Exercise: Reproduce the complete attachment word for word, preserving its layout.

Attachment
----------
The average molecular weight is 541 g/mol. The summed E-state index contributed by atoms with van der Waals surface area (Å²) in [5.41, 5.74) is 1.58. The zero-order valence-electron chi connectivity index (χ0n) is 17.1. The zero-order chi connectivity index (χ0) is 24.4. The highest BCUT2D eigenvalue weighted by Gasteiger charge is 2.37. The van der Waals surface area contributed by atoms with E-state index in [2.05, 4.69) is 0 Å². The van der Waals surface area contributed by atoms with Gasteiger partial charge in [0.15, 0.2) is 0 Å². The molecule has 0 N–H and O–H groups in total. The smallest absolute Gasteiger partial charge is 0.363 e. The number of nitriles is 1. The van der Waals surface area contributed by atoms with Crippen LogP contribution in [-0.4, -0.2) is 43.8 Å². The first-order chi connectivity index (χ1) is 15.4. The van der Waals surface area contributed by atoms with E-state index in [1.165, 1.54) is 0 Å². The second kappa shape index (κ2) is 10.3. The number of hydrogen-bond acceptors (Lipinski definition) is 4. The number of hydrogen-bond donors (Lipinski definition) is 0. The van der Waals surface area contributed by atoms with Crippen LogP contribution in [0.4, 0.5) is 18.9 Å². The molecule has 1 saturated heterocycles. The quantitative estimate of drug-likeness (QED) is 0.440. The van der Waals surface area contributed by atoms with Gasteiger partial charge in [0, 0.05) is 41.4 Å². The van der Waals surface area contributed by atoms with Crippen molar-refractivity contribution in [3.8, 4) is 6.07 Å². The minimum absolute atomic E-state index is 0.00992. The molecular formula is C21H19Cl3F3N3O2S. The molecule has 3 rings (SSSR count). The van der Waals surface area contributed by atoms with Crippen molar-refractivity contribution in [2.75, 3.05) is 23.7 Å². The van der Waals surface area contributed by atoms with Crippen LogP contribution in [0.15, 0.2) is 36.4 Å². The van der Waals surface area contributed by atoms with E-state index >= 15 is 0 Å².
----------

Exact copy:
The average molecular weight is 541 g/mol. The summed E-state index contributed by atoms with van der Waals surface area (Å²) in [5.41, 5.74) is 1.58. The zero-order valence-electron chi connectivity index (χ0n) is 17.1. The zero-order chi connectivity index (χ0) is 24.4. The highest BCUT2D eigenvalue weighted by Gasteiger charge is 2.37. The van der Waals surface area contributed by atoms with E-state index in [2.05, 4.69) is 0 Å². The van der Waals surface area contributed by atoms with Gasteiger partial charge in [0.15, 0.2) is 0 Å². The molecule has 0 N–H and O–H groups in total. The smallest absolute Gasteiger partial charge is 0.363 e. The number of nitriles is 1. The van der Waals surface area contributed by atoms with Crippen LogP contribution in [-0.4, -0.2) is 43.8 Å². The first-order chi connectivity index (χ1) is 15.4. The van der Waals surface area contributed by atoms with E-state index in [1.165, 1.54) is 0 Å². The second kappa shape index (κ2) is 10.3. The number of hydrogen-bond acceptors (Lipinski definition) is 4. The number of hydrogen-bond donors (Lipinski definition) is 0. The van der Waals surface area contributed by atoms with Crippen LogP contribution in [0.4, 0.5) is 18.9 Å². The molecule has 1 saturated heterocycles. The quantitative estimate of drug-likeness (QED) is 0.440. The van der Waals surface area contributed by atoms with Gasteiger partial charge in [0, 0.05) is 41.4 Å². The van der Waals surface area contributed by atoms with Crippen molar-refractivity contribution in [3.8, 4) is 6.07 Å². The minimum absolute atomic E-state index is 0.00992. The molecular formula is C21H19Cl3F3N3O2S. The molecule has 3 rings (SSSR count). The van der Waals surface area contributed by atoms with Crippen molar-refractivity contribution in [2.75, 3.05) is 23.7 Å². The van der Waals surface area contributed by atoms with Crippen LogP contribution in [0.15, 0.2) is 36.4 Å². The van der Waals surface area contributed by atoms with E-state index >= 15 is 0 Å².